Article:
• Chuck Shumer
  • New York Times
  • MSNBC
  • Ruth Marcus
  • Chris Cillizza
  • Slate.com
  • Washington Post
  • Ivy League law school hegemony

I am not making this up or exaggerating. Literally the first ten reasons given for supporting her are the identies of ten opponents. The last two are my interpretations of less straightforwardly identified bogeymen.

The article, by the way, bears the unironic title “12 reasons Amy Coney Barrett should be on the Supreme Court.”

I have nothing against Amy Coney Barrett except that this kind of trolling is the commonest artument for her. That’s not her fault. It’s just the times we live in.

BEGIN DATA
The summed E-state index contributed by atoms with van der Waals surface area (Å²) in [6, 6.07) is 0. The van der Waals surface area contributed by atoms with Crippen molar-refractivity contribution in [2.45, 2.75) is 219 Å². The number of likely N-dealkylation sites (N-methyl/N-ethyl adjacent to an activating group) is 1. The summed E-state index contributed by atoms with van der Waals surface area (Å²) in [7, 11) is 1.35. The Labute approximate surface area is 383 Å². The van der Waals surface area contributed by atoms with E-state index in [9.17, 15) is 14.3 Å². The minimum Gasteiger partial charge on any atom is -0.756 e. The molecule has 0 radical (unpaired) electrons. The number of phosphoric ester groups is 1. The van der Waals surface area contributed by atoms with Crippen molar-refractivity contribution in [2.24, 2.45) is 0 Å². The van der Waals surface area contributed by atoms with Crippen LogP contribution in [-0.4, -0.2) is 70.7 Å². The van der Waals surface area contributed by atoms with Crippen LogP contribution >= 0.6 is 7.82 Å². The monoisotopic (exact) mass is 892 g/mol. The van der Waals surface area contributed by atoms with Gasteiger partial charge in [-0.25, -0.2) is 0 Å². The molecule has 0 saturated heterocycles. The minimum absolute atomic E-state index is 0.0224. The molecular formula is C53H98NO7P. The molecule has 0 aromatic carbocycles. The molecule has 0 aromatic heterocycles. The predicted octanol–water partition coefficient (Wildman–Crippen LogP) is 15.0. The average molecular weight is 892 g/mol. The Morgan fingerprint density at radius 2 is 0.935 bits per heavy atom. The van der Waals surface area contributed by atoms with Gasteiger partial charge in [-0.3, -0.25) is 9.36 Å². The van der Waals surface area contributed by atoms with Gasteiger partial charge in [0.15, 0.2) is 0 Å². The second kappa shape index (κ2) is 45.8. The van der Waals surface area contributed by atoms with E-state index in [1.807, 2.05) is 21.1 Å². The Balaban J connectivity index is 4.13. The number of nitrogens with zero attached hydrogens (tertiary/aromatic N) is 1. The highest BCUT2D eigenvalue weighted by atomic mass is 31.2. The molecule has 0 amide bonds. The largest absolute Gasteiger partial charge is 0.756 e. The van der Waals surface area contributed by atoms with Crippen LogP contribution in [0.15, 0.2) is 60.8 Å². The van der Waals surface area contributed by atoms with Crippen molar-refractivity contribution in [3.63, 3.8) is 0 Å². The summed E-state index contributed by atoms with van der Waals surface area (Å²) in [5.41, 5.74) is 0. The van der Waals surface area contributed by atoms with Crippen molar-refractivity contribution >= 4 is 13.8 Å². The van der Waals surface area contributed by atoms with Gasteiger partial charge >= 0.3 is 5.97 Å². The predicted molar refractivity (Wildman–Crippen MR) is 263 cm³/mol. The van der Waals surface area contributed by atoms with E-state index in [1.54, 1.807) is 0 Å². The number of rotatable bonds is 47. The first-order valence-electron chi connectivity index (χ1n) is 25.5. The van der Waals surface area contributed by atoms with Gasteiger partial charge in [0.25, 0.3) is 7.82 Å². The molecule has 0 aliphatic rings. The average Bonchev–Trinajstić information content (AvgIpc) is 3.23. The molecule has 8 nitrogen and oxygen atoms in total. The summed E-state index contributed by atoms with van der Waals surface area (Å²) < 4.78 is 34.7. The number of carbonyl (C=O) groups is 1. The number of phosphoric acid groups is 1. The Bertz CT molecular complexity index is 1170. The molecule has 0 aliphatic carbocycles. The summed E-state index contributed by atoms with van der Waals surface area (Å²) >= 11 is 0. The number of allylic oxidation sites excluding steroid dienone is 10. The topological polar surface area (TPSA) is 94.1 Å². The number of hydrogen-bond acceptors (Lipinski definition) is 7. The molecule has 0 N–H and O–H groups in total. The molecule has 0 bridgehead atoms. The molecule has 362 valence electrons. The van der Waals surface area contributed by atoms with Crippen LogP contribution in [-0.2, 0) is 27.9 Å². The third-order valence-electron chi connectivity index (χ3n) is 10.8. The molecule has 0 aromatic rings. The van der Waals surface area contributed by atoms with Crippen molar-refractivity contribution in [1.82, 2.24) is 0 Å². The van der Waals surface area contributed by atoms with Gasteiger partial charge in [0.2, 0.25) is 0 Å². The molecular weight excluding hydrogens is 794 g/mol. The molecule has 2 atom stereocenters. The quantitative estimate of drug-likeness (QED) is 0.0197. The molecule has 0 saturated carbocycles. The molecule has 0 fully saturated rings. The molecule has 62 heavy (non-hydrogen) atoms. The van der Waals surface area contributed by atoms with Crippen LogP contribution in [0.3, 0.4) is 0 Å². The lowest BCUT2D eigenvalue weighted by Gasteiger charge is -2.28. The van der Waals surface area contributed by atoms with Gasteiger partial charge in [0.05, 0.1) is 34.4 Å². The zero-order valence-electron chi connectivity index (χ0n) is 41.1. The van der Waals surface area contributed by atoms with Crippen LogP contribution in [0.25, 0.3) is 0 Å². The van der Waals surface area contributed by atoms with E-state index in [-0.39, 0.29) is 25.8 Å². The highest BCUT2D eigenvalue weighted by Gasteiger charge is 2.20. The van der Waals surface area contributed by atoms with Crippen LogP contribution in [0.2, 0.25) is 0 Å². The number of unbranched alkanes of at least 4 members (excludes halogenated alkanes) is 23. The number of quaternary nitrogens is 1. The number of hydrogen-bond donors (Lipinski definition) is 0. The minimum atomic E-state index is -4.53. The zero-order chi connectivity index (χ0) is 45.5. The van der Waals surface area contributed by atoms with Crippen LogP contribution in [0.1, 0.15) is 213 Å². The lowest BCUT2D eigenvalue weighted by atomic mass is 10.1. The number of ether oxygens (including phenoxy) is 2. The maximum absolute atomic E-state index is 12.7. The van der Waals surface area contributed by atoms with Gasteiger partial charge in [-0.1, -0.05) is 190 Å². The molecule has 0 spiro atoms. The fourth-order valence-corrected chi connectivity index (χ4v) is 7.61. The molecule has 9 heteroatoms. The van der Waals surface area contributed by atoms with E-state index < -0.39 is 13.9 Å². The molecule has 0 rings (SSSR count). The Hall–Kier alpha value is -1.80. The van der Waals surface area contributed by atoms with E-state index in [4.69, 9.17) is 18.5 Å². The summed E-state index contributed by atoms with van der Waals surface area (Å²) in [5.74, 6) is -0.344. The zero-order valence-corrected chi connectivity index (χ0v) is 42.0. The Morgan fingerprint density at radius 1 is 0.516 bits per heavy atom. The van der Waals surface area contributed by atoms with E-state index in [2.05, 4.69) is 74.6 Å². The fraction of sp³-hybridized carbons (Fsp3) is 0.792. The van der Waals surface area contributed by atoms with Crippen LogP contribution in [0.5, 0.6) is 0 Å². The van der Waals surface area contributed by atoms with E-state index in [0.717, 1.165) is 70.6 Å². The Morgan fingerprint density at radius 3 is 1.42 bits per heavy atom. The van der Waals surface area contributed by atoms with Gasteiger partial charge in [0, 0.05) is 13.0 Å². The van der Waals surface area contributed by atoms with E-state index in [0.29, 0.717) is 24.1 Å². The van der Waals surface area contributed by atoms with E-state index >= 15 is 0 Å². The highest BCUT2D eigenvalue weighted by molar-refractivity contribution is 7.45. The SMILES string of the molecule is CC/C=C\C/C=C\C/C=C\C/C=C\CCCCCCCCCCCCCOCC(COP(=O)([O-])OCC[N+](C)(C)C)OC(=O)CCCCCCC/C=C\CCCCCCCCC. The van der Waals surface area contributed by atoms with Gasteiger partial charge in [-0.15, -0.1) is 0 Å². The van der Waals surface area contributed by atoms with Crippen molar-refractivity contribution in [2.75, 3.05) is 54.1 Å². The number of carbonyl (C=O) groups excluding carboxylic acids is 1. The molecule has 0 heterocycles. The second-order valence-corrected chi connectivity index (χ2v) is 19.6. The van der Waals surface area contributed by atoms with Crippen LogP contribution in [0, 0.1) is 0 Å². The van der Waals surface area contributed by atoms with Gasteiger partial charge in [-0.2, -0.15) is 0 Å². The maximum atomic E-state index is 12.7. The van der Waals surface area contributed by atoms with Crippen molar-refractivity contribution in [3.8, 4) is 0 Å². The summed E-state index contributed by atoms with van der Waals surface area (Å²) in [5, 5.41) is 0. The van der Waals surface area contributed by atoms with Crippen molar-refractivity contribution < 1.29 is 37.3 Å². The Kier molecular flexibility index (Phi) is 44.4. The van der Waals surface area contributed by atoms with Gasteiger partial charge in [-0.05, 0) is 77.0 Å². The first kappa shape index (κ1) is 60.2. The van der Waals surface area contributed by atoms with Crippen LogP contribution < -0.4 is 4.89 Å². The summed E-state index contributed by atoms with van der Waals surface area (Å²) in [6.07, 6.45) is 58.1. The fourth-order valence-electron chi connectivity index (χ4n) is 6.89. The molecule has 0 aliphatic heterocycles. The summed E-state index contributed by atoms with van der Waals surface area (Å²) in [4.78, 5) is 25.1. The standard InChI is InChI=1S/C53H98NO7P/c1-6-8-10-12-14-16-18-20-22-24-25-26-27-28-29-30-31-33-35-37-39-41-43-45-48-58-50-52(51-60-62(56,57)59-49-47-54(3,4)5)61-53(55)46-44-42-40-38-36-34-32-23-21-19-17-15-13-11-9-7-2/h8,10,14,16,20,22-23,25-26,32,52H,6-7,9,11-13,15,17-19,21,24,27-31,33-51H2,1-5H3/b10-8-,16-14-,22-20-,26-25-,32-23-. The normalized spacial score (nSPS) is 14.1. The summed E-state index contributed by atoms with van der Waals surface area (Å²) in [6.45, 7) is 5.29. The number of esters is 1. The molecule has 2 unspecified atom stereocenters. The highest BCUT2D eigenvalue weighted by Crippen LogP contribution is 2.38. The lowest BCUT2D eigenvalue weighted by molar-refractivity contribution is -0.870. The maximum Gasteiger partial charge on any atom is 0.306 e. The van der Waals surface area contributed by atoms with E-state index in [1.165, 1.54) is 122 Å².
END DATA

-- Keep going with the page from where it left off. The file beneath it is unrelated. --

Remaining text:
And it’s contemptible. It doesn’t even do justice to the qualifications of Judge Barrett, who is reduced to a piece of red meat.

* * * * *

The waters are out and no human force can turn them back, but I do not see why as we go with the stream we need sing Hallelujah to the river god.

(Sir James Fitzjames Stephen)

Reality is that which, when you stop believing in it, doesn’t go away.

(Philip K. Dick)

Some succinct standing advice on recurring themes. Where I glean stuff.

Follow me on Micro.blog Follow me on Micro.blog, too, where I blog tweet-like shorter items and … well, it’s evolving.

If you promise, deliver

[John] McAdams, a professor of political science, wrote on his personal blog, Marquette Warrior, about a recorded interaction in which a graduate student philosophy instructor told her student that his opinions opposing gay marriage “are not appropriate.”